Middle East | M.K. Bhadrakumar responds: It suits everyone to pretend this is a solo Saudi act

M.K. Bhadrakumar responds: It suits everyone to pretend this is a solo Saudi act

M.K. Bhadrakumar March 28, 2015 9:57 PM (UTC+8)
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It suits everyone to pretend this is a solo Saudi act. Without tacit American consent, this act is inconceivable. In all probability the air strikes in Yemen depend on US intelligence inputs. Two, a GCC coalition is already at work in Bahrain and this is not the first time that the Saudis have created the illusion of collective security. Three, Saudi money prompts other Arab states to lend their name to the ‘coalition’, but the hardcore players are Saudi Arabia and Pakistan. So much for the unity of the Sunnis. Period. Four, Turkey and Saudi Arabia cannot have a meeting of minds because Turkey never accepted the British puppet being propped up as the Custodian of the Holy Places in succession to the Caliph. Now, the mutual dislike is far too well-known to be narrated. Five, it is all Israeli propaganda — and the version of the compliant western press — that Erdogan is in deep trouble, et al. He has many options other than Saudi Arabia even if he is with his back against the wall. To my mind, he is going strong and will continue with his anti-Israel, anti-American posturing which endears him to the regional audience. Turkey will never intervene in Yemen and Erdogan is going ahead with his visit to Iran.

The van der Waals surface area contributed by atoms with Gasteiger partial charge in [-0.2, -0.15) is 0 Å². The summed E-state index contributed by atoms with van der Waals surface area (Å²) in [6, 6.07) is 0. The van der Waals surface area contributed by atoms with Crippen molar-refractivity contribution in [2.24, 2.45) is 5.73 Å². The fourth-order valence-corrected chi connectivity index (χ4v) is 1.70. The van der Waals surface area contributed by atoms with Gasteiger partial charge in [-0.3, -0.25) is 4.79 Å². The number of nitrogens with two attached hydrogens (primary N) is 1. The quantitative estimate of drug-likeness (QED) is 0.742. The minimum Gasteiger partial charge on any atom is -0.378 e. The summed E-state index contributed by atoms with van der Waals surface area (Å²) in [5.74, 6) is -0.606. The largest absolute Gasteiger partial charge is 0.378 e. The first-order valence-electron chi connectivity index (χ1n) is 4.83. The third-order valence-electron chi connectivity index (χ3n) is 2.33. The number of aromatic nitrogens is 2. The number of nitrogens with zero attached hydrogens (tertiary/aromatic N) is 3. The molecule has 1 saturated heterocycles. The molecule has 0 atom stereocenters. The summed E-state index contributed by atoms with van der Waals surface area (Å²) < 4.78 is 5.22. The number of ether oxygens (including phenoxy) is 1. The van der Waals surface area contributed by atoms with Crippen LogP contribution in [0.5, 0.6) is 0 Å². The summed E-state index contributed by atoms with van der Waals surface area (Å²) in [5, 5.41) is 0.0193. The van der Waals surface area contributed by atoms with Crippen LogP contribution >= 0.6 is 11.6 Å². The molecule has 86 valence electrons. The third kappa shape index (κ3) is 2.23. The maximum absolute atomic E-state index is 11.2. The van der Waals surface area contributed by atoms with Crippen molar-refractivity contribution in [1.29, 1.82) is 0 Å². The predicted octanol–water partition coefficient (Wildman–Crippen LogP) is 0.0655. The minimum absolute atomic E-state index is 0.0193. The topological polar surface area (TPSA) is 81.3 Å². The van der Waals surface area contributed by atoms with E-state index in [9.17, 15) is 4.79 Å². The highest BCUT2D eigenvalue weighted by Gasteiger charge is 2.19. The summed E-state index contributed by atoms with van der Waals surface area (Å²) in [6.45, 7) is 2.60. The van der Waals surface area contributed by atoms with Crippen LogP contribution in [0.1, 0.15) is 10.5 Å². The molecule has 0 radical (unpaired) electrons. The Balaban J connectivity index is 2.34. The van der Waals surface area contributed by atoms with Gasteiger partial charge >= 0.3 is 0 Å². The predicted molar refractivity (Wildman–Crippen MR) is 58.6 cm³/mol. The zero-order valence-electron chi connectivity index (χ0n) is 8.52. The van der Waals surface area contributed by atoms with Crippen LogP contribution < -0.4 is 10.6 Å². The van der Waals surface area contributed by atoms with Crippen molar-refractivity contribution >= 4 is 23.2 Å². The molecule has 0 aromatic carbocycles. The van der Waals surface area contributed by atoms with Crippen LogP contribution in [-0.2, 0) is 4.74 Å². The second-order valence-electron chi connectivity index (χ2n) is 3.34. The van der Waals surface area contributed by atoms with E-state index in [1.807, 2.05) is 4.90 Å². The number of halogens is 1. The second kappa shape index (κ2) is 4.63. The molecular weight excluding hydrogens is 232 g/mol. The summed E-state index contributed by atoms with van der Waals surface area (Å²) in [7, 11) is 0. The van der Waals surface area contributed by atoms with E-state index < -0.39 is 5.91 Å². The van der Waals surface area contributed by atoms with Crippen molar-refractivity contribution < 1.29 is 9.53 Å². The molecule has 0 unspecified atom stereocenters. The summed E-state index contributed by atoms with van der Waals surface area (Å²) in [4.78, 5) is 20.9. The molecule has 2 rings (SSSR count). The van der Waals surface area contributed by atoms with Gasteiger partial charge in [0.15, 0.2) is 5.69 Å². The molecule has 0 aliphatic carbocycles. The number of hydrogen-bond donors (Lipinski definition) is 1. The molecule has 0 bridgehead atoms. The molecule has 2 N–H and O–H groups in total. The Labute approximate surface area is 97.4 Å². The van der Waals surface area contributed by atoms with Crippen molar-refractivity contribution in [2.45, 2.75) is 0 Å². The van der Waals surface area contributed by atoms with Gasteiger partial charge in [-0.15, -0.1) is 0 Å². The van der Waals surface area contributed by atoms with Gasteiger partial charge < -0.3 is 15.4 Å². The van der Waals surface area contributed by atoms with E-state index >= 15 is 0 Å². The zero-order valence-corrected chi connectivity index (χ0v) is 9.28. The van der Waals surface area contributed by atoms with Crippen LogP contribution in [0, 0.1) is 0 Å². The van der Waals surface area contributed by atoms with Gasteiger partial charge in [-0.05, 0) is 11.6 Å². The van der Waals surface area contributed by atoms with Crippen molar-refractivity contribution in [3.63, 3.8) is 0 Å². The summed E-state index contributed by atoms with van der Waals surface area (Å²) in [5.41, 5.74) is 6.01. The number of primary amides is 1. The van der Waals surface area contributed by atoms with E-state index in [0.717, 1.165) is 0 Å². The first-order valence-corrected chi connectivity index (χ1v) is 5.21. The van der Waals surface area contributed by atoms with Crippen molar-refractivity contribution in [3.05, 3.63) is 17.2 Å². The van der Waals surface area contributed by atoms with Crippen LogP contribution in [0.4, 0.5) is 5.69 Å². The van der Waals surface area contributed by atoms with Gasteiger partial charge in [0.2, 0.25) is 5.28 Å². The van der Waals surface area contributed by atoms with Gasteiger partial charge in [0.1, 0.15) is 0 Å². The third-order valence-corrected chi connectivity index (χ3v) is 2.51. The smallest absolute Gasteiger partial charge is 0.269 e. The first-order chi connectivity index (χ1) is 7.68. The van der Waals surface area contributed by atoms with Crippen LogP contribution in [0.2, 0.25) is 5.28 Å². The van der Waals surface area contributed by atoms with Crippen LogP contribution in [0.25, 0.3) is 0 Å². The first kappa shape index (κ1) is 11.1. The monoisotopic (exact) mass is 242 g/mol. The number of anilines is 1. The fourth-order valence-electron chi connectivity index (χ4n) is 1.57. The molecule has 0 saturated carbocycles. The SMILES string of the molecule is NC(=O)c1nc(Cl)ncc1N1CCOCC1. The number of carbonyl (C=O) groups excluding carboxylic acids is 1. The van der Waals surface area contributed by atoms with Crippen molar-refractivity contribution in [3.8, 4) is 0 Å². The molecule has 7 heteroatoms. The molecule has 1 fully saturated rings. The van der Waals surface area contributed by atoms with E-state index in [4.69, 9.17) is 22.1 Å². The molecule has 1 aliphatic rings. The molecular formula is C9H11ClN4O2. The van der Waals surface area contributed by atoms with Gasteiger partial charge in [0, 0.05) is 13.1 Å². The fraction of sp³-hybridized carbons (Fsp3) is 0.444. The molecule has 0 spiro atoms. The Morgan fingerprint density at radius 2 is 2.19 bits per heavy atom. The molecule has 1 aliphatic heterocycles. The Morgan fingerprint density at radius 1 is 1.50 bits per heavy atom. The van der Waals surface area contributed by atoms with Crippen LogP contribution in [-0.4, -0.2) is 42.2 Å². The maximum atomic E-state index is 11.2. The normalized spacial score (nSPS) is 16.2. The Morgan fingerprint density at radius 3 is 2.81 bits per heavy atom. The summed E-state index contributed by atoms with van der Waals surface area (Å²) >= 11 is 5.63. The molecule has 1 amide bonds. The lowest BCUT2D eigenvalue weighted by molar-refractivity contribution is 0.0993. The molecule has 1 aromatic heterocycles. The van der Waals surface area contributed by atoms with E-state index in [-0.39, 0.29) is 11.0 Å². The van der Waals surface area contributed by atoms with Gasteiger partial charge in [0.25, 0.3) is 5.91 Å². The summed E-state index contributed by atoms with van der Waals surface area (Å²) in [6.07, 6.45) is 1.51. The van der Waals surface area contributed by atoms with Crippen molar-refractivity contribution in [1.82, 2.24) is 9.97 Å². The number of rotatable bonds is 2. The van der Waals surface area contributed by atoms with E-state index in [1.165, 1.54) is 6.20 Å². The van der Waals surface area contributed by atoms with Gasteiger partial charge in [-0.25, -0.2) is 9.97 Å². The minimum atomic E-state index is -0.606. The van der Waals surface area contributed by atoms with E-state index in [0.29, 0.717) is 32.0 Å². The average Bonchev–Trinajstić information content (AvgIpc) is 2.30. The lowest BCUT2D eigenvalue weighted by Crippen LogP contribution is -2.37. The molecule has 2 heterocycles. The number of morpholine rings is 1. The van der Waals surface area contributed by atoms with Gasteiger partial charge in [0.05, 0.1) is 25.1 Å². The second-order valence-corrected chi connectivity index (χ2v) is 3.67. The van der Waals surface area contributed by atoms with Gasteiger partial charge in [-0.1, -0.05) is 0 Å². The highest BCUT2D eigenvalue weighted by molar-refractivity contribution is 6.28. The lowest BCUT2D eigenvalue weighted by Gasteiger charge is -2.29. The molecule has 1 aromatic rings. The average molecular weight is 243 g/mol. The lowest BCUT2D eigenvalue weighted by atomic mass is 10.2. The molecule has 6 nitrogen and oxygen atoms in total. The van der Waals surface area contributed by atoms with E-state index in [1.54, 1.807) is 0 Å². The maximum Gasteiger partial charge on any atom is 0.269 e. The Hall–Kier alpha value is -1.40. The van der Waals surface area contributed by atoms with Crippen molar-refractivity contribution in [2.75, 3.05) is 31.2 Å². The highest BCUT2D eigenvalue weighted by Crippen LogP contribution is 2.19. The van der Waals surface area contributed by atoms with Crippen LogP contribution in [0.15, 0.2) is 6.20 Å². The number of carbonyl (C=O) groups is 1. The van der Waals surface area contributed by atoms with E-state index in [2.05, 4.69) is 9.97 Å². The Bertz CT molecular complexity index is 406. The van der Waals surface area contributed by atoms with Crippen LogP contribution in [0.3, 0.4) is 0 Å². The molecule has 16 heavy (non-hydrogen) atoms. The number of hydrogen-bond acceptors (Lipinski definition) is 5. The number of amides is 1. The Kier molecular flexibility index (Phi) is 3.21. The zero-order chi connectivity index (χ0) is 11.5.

it is useful to refresh memory that Yemen and Saudi Arabia have scores to settle. Iran may not have to do much to see that the Saudis end up in a quagmire. I feel Iran anticipates such an eventuality. Iran will never get involved directly in Yemen. Historically, Iran’s relations with Yemen have been patchy. But Yemen matters to Iran because Shi’ite empowerment in yet another country brings the tsunami to the Saudi doorstep. By the way, the Houthis are hardened fighters and they will be fighting for their homeland. They don’t need Iranian advisors. They will be highly motivated. They have a long border with Saudi Arabia. Besides, Yemeni tribal politics is incredibly complex. As you know, Saudis had thought that former President Ali Abdullah Saleh was their man, but now they realise that he is with the Houthis. How fast the alignments changed! As for the Pakistani role, to my mind (and information), Bruce Riedel didn’t read the tea leaves correctly as regards Nawaz Sharif’s summons to travel to Riyadh post-haste a month ago.The Sharif family has massive business interests in Saudi Arabia and Sharif is in no position to defy the Saudi diktat. Apart from Pakistan, there is no other participant who is capable of fighting a protracted guerilla war. Kuwait, UAE, Tunisia, Jordan? You must be joking. Egypt is barely coping with the Sinai. And even for Pakistan, once the body bags begin returning to Pakistan, it remains to be seen how long Sharif can remain impervious to Pakistan’s own interests. Money cannot have the final say. The only solution will be a UN mediation to have a consensus reached on power-sharing, which is what Iran and Russia are aiming at. But if the Saudis press ahead, there is going to be big trouble ahead. And for a UN role, US will have to take Russian help. That will be a bitter pill to swallow for Washington.

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M.K. Bhadrakumar
MK Bhadrakumar served as a career diplomat in the Indian Foreign Service for over 29 years, with postings including India’s ambassador to Uzbekistan (1995-1998) and to Turkey (1998-2001). He writes the “Indian Punchline” blog and has written regularly for the Asia Times since 2001.
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